Scottish independence would be 'cataclysmic' and would threaten stability of the wider world, says former head of Nato, Lord Robertson
Lord Robertson said the 'loudest cheers' for Scottish independence would be from 'our adversaries and from our enemies'
A "yes" vote in the Scottish independence referendum would be "cataclysmic" for the West, and would threaten the stability of the wider world, the former secretary general of Nato, Lord Robertson, has said.
Speaking to an audience at the Brookings Institution, a Washington-based think-tank, Lord Robertson said the "loudest cheers" for Scottish independence would be from the UK's "adversaries and from our enemies."
Lord Robertson, who was the tenth Secretary General of Nato, between October 1999 and early January 2004, said a "debilitating divorce" after a "yes" vote in September could threaten wider global stability and have far-reaching geopolitical implications in increasingly uncertain times.
The former Labour politician told the audience: "This is not a purely domestic matter, even though it's a decision that will be taken by the Scottish people." He said a "yes" vote would leave the United Kingdom a "diminished country whose global position would be open to question".
Nicola Sturgeon, Scotland's Deputy First Minister, told the BBC she was "shocked" by the language of the former Labour defence secretary's speech, and the Scottish government condemned the comments as "crass and offensive".
Lord Robertson also called on the US government and other UK allies to make their views on the referendum public as an independent Scotland would "affect them as well".
In the speech delivered last night Lord Robertson said: "The loudest cheers for the break-up of Britain would be from our adversaries and from our enemies.
"For the second military power in the west to shatter this year would be cataclysmic in geo-political terms."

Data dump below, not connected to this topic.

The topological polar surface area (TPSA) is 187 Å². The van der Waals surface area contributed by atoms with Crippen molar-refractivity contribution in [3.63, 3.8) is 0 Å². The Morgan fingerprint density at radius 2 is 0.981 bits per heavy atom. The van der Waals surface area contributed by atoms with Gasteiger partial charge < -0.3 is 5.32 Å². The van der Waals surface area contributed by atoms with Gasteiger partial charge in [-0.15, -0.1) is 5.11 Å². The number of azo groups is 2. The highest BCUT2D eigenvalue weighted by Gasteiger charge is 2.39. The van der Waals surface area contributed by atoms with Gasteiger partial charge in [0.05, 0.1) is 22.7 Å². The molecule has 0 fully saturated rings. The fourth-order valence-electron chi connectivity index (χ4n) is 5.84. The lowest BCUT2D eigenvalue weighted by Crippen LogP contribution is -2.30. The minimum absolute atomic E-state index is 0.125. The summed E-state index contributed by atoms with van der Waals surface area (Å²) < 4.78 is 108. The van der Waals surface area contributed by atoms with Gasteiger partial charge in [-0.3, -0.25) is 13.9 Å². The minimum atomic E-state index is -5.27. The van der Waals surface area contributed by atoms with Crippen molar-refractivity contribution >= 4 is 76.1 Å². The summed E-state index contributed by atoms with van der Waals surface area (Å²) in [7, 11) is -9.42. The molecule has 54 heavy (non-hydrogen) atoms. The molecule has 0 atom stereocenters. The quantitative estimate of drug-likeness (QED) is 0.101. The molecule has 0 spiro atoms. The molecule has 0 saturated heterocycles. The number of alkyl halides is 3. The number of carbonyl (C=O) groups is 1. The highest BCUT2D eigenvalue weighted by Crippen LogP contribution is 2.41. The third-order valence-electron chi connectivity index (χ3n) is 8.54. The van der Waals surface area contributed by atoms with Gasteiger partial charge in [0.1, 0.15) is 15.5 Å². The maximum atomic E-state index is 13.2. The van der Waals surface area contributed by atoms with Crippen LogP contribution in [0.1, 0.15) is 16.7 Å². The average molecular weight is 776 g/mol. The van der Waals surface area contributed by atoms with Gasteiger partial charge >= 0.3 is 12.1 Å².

"This is not a purely domestic matter even though it's a decision that will be taken by the Scottish people."
"The Scottish people need to be conscious that they are taking a decision, not just for themselves and for future generations in a one-off vote, but that it also has an effect elsewhere and people who are affected, or think they will be affected, have every right to speak out," he added.
Lord Robertson also took issue with some of the reasons given for independence by the 'Yes' camp: "Scotland is not a colony, it is not oppressed, it is not discriminated against it isn't disadvantaged," he said.
"Indeed it's the second most prosperous part of the United Kingdom outside of London and the South East of England, and that is largely because we are part of the United Kingdom."
"We [Scots] are not persecuted, Scots are prominent, some would say dominant at every level in British life. We speak the same language, we enjoy the same currency, the same central bank, the same regulatory system, the same public service broadcaster and much much more", he added.
A spokesman for Alex Salmond, who is currently also in the US on a five day trade mission, told the BBC the comments were "disappointing but not surprising".
"Lord Robertson once claimed having a Scottish Parliament would kill demand for independence stone dead - with comments like this it is the No campaign that will continue to sink like a stone," they said.
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